New kind of contender
It’s as if someone slipped a can of Red Bull into her triple espresso.
I spent an hour yesterday with Elizabeth Warren, the most talked-about Democrat nobody really knows, and before I get all wrapped up, please allow me to offer some disclaimers.
I don’t know if she’ll beat Scott Brown. I don’t know if she’ll even win the Democratic primary. I don’t know if she’ll end up telling voters they’re a bunch of morons who don’t deserve her. I don’t know if her head will explode from annoyance the 5,000th time she hears her opponent utter the meaningless phrase, “I’m a Scott Brown Republican.’’
But I do know this: Assuming Warren follows through on her not-quite-set plan to seek the Democratic nomination for the United States Senate, Massachusetts has never seen a candidate quite like her.
Think of Martha Coakley, all tailored and scripted, and now think of the exact opposite. Think of Brown, cautiously circling every critical issue before tiptoeing ahead with a last-minute stand, and think of the opposite of that as well. Think of our governor, preaching the virtues of togetherness in that pleasantly wispy voice of his, and think of the opposite.
She talks from her gut as well as her sizable brain. She bothers not with polls and focus groups. She far prefers to fight for what she believes in rather than compromise it all away. As I said, it may take a little while to get used to this.
There was a particularly telling moment in an interview chock full of them yesterday, one in which a Globe colleague informed Warren that in a campaign, she might have to be something more than the thorn that is her trademark.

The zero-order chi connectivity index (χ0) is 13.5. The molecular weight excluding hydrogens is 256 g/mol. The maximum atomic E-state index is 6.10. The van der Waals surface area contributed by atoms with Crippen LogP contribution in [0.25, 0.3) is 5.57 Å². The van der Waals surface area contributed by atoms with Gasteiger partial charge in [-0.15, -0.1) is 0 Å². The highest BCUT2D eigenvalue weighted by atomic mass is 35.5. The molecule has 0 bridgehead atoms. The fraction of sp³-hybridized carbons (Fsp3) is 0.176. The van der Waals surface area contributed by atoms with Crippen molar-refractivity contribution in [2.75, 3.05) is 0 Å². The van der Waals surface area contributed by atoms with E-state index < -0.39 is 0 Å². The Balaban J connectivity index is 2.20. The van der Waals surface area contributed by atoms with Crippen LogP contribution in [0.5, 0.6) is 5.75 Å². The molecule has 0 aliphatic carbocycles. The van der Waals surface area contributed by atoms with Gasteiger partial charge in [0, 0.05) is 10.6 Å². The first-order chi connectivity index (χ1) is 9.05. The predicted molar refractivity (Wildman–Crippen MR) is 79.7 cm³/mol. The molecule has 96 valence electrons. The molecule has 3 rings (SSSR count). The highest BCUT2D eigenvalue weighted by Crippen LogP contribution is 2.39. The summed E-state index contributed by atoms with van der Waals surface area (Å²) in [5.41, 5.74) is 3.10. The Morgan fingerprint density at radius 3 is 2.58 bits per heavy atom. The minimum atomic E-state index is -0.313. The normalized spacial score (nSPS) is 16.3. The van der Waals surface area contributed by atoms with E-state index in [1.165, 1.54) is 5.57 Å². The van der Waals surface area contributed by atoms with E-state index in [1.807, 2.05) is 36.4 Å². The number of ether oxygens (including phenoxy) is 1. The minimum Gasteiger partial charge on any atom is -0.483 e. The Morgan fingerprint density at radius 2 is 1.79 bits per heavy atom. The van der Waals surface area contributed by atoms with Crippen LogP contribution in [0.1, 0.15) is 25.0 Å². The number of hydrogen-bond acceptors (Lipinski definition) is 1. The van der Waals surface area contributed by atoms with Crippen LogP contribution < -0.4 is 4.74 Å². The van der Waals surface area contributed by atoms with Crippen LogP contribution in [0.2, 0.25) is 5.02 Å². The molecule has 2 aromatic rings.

Warren nodded vigorously and smiled. “Thorn,’’ she said. “I like that.’’
She’s your typical Oklahoma-born daughter of a carpet salesman and Sears worker who went on to become a state debating champion, attended public college, got married young, had kids early, graduated from law school while taking care of a toddler, earned a teaching position at Harvard Law School, and finally headed to Washington as the plainspoken voice of people getting crushed by so many predatory lenders and underregulated banks. She’s like Ralph Nader without the airs and self-obsession, sort of a Prairie Home professor. Then President Obama failed to appoint her this summer to head the new Consumer Financial Protection Bureau that was her brainchild, after Republican senators threatened to filibuster her confirmation. Banks and their many backers in Congress are scared to death of her.
So here she is, mulling another way in. “I came out of a hardworking, middle-class family,’’ she said. “I came from an America that created opportunities for people like me, and I now see an America where the government works for people who already have money and power.’’
Washington is dysfunctional, she said, not necessarily for the partisanship, but for the moneyed interests and lobbyists who travel the corridors of Congress in hordes. “There are no lobbyists for middle-class families,’’ she said.
She is, for those of you wondering, charming. She is obviously smart. She is almost comically animated, her hands cutting the air, through her hair, slapping the table. She does this other thing that sets her apart from most politicians: When she is asked a question, any question, she looks the person in the eye and answers it.
She is in the throes of one of these clichéd listening tours that has gone a notch too long. I offer no prediction on how all this will end. There have been too many candidates whose best day is the one before they declared.
But for all those Democrats who wanted a more interesting contender, you may be about to get one. And if it’s a go, Massachusetts will get a fascinating race.
Brian McGrory is a Globe columnist. He can be reached at email@example.com.